cembra

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English[edit]

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Etymology[edit]

Borrowed from New Latin cembra.

Pronunciation[edit]

Noun[edit]

cembra (plural cembras)

  1. The Swiss pine, Pinus cembra.
    • 1924, Katharine Symonds Furse, Ski-running[1]:
      Among the cembra trees in the Engadine the snow may be sprinkled with the nuts out of the cones.
    • 1884, John Addington Symonds, New Italian sketches[2]:
      Then comes the descent, with its forests of larch and cembra, golden and dark green upon a ground of grey, and in front the serried shafts of the Bernina, and here and there a glimpse of emerald lake at turnings of the road.
    • 1881, Alexander Leslie, The Voyage of the Vega round Asia and Europe, Volume I and Volume II[3]:
      It consists principally of pines: the cembra pine (Pinus Cembra, L.), valued for its seeds, enormous larches, the nearly awl-formed Siberian pine (Pinus sibirica, LEDEB.), the fir (Pinus obovata, TURCZ.), and scattered trees of the common pine (Pinus sylvestris, L.)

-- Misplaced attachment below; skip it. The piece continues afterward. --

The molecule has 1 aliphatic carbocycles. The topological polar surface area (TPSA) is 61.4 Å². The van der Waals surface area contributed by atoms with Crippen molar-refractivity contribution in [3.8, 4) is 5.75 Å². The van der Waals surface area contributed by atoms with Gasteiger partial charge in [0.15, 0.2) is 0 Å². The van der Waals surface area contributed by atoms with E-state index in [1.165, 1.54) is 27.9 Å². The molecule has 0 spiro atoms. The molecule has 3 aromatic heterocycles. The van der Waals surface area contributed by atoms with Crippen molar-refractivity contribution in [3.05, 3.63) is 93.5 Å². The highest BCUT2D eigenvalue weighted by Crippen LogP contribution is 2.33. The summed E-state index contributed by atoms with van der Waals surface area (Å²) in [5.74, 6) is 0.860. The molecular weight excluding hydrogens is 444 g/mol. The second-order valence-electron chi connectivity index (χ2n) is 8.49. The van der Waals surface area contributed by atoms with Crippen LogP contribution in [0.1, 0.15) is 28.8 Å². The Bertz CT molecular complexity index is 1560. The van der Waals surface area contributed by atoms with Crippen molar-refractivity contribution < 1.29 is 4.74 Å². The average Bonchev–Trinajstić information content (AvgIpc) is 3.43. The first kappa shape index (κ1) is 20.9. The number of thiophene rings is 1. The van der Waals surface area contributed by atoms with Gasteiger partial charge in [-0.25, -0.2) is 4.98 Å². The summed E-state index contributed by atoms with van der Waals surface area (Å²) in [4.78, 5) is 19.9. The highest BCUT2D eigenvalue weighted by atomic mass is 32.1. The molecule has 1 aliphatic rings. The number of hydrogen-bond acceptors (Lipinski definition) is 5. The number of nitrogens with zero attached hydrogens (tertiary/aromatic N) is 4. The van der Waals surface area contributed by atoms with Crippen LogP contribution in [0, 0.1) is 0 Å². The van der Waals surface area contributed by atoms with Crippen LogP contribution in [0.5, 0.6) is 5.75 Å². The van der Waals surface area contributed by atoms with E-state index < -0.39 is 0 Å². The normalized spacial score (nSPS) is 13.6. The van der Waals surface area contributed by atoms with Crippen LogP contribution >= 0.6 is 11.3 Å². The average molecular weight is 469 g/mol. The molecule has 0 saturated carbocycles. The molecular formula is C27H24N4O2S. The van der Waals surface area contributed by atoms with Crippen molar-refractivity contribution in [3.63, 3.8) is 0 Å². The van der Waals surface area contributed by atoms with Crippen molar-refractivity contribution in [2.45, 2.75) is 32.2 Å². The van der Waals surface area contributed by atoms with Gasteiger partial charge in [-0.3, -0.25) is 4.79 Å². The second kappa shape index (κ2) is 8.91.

Synonyms[edit]

Translations[edit]

Anagrams[edit]


Italian[edit]

Alternative forms[edit]

Etymology[edit]

From Spanish cimbra, derived from cimbrar (to rock; to sway), from Vulgar Latin *cīnctūrāre, derived from Classical Latin cīnctūra (belt).

Pronunciation[edit]

  • IPA(key): /ˈt͡ʃem.bra/
  • Rhymes: -embra
  • Hyphenation: cem‧bra

Noun[edit]

cembra f (plural cembre)

  1. (architecture) A type of molding.

References[edit]

  • cembra in Treccani.it – Vocabolario Treccani on line, Istituto dell'Enciclopedia Italiana

Latin[edit]

Etymology[edit]

Alteration of the dialectal German Zember.

Pronunciation[edit]

Noun[edit]

cembra f (genitive cembrae); first declension

  1. (New Latin) Swiss stone pine (Pinus cembra)

Declension[edit]

First-declension noun.

Case Singular Plural
Nominative cembra cembrae
Genitive cembrae cembrārum
Dative cembrae cembrīs
Accusative cembram cembrās
Ablative cembrā cembrīs
Vocative cembra cembrae

Derived terms[edit]

Descendants[edit]